From these few annotations, even without having listened to it yet, one can guess how the Harmonia d'affetti devoti is a work that, beyond its daily liturgical function, needs not only a pure and highly expressive singing ability among the voices of soprano, alto, tenor and bass, but also and above all of an undoubted ability to render the minimal and almost imperceptible psychological nuances that permeate these fourteen pieces.
And here the four voices of «Nova Ars Cantandi» intervene in an amazing way (remember them: Alessandro Carmignani, soprano; Andrea Arrivabene, alto; Gianluca Ferrarini, tenor; Marcello Vargetto, bass), which, under the precise and loving gesture of Giovanni Acciai, they manage to render these stylistic requirements with surprising and apparent simplicity. But be careful: to be rendered worthily, a work of this kind must not only pass through the expressive abilities of the voice, but must also generate a «theatrical» impression of the singing act itself (I know, I'm repeating myself, but when I listen to the recordings of this ensemble, I cannot help but highlight, repetita iuvant, what is unquestionably their artistic DNA, based precisely on this extraordinary ability to make what they interpreted «theatrical»); this means that his readings are incredibly «three-dimensional» in their expressive range, as the four voices are able to perfectly convey an interiority, an immanence of what must be rendered with the voice. And when this happens, the surrounding space (and this also thanks to the taking of the sound, see technical judgment) is invested by an exquisitely emotional saturation of the singing gesture, with the result that the simple, so to speak, song miraculously becomes theater, acquired spatiality, interior/exterior stage, with the one-dimensionality of the voice returned by the recorded contribution that magically radiates into an emotional, absolute three-dimensionality.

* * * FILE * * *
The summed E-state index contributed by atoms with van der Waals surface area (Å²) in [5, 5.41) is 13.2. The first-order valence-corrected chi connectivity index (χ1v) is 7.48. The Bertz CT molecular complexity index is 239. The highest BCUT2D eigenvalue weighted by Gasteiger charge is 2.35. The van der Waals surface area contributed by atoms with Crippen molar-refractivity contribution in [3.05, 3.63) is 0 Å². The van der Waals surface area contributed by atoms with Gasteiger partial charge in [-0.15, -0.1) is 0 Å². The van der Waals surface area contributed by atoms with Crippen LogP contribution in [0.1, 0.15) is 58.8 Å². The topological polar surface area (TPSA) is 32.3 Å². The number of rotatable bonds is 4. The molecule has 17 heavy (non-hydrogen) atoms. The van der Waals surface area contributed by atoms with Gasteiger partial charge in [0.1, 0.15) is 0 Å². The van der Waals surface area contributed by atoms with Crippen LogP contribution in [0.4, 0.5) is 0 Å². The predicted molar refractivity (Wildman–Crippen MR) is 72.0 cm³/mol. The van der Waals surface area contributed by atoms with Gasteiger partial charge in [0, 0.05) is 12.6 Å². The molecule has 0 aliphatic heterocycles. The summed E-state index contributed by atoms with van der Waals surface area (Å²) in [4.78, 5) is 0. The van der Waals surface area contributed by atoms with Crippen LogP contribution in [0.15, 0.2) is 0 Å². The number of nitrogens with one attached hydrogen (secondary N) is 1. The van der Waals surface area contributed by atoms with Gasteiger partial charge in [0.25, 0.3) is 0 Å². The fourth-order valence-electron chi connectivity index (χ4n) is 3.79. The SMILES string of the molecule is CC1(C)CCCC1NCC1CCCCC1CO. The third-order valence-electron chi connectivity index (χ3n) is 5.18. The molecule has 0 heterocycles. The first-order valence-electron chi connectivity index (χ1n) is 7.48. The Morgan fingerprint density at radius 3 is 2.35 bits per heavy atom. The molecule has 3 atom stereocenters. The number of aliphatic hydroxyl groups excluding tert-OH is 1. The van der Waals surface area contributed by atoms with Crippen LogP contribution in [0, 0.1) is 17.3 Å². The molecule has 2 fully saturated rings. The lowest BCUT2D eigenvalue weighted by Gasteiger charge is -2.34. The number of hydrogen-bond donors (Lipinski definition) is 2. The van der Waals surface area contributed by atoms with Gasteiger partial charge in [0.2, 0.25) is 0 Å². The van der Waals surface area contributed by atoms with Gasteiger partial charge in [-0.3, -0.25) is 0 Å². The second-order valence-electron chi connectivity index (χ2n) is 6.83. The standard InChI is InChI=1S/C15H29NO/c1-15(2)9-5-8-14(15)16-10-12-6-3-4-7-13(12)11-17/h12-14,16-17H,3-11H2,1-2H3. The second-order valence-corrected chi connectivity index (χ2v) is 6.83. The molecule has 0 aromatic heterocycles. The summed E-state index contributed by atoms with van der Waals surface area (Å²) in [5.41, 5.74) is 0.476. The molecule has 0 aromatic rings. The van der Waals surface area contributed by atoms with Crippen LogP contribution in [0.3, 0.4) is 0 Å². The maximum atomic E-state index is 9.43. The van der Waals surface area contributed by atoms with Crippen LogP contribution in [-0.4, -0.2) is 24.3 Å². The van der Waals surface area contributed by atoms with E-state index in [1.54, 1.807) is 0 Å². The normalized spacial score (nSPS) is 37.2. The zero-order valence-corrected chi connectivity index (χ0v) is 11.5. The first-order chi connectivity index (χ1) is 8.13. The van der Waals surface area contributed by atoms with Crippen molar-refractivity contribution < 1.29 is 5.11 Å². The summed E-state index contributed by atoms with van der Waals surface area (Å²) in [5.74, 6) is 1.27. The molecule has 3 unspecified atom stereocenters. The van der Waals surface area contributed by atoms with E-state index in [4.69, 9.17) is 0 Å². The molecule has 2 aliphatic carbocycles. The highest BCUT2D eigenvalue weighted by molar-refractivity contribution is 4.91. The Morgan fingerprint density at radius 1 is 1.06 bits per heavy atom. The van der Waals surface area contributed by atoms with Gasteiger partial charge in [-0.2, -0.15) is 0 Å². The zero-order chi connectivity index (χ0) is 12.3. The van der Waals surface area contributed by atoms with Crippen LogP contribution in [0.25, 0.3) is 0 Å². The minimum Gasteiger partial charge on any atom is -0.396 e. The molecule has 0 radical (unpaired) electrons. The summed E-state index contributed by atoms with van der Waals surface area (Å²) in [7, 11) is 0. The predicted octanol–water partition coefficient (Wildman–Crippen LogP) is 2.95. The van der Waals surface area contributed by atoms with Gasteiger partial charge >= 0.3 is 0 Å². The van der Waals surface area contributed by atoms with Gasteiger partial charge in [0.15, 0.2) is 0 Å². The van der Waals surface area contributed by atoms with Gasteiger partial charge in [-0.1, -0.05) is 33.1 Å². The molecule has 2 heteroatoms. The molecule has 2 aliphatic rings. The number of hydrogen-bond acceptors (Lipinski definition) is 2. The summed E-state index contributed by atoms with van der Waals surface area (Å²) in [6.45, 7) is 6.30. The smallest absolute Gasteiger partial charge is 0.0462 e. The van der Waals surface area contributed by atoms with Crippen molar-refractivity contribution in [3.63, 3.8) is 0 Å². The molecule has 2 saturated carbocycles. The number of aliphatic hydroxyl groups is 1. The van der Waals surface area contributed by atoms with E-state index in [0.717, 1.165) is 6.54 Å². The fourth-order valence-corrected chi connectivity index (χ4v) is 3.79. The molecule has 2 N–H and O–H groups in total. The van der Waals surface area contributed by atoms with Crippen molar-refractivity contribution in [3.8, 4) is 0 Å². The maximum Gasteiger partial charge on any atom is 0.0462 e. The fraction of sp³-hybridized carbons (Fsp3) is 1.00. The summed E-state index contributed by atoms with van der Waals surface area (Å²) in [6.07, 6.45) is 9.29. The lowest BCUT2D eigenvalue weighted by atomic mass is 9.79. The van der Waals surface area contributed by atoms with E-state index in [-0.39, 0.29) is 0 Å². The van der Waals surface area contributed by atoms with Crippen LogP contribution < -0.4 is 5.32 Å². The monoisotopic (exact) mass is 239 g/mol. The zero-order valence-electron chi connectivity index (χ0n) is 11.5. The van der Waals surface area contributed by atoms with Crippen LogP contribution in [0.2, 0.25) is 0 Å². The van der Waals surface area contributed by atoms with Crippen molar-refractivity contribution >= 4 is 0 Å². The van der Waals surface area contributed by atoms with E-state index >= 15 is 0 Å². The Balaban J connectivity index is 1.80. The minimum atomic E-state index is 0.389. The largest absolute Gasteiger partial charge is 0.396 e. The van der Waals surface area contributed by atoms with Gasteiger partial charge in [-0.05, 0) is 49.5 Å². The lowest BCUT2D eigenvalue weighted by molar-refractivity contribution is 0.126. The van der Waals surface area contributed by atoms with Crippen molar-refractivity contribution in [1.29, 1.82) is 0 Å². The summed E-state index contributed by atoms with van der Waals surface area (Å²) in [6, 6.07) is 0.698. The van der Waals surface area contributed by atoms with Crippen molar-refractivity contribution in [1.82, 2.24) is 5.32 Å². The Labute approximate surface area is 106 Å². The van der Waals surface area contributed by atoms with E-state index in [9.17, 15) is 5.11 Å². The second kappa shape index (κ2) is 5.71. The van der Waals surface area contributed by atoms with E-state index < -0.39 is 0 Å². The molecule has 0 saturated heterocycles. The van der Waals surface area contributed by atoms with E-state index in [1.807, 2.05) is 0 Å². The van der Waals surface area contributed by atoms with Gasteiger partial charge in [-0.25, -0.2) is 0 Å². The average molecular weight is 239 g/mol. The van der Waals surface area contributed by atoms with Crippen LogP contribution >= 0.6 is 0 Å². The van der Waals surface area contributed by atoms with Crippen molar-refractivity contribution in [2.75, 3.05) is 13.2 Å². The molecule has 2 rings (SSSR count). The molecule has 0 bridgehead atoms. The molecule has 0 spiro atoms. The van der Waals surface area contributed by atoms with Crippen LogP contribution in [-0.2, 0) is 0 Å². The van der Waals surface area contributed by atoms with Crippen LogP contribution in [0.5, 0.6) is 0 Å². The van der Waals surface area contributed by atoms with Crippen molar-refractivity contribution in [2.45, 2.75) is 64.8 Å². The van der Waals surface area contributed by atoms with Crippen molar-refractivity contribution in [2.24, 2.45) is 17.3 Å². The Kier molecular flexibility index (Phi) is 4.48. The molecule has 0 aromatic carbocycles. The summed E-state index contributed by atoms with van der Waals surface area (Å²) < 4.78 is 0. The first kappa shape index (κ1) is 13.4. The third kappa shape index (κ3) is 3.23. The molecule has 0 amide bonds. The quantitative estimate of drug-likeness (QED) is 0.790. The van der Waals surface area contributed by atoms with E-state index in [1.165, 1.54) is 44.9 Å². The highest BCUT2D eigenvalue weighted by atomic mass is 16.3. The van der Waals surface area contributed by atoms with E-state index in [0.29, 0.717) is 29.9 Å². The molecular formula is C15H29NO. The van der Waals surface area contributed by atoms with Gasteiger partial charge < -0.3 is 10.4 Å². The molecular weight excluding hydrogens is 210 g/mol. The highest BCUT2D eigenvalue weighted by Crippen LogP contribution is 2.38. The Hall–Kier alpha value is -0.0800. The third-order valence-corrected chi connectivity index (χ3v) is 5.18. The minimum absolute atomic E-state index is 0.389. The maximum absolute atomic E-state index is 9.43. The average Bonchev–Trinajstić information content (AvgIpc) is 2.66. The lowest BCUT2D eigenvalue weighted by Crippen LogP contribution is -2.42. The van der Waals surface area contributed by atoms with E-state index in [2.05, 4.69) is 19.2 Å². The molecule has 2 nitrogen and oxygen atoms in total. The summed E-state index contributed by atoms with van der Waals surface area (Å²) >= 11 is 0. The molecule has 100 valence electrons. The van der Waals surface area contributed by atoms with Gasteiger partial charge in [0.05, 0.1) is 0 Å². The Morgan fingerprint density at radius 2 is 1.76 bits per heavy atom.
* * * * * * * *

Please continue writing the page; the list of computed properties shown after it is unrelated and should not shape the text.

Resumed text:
If the four voices fully restore the expressive rigor of the text, in their way of implementing it in an emotionally palpable theater, the contribution given by Ivana Valotti to the organ is like the reassuring maternal presence, a shadow that cares for the singing dimension, the it preserves and makes it grow, the discreet rhythmic path that provides the artistic and aesthetic oxygen so that the song itself can propagate in the proper interior space. Try, on a second listening, to exclude your attention from the voices and concentrate only on the sound line of the organ and you will understand the importance of this contribution, of this very sensitive caress which is like a welcoming nest without which much of the final construction it would inexorably lose its charm.
Finally, Giovanni Acciai. Beyond his priceless work as a musicologist, researcher and passionate scholar, capable of bringing to the surface wonderful pages and works (and this would already be enough to make him an intellectual to thank and admire), there is the side of the artist, of the interpreter. that governs the gesture, the hint, the direction to be given to the voices and the organ, the deus ex machina that regulates and indicates. It is a real shame not to be able to see his gesture, his ability to transform the signs into something alive, finally achievable in the physicality of the artistic act; we can, at most, imagine it. And this is already an element of comfort and further thanks. From all this, only one result follows, at least for what concerns us directly, namely that this recording cannot but be considered disc of the month of May 2022. And I've said it all.
A further step to the preciousness of this recording project is given by the work carried out for the taking of the sound (done by Jean-Marie Quint), which was made in the magnificent Palatine Basilica of Santa Barbara in Mantua, a magical place, and not only for the treasures that are kept there, but also for what it manages to do, in terms of spatiality and physicality, in the emission and propagation of sound, vocal or instrumental. The dynamics are extremely energetic, precise, pleasantly fast in transients; this allows us to capture every slightest inflection, every slightest nuance of the four voices and the organ, so that their return within the sound stage is nothing short of sculpted, with the four singers and the instrument positioned in the center of the speakers, at a fair depth, which is physically enhanced by a reverberation that is never artificial or incorrect, but capable of delineating the spatiality in which the performers find themselves. The tonal balance is not far behind, since the various registers are always perfectly contoured, so that the singing lines always remain distinct, even when the four voices and the organ are simultaneously present. Finally, the detail is pleasantly material, rich in black, with the impression, if you close your eyes, of imagining the physical presence of the «Nova Ars Cantandi» in your listening room.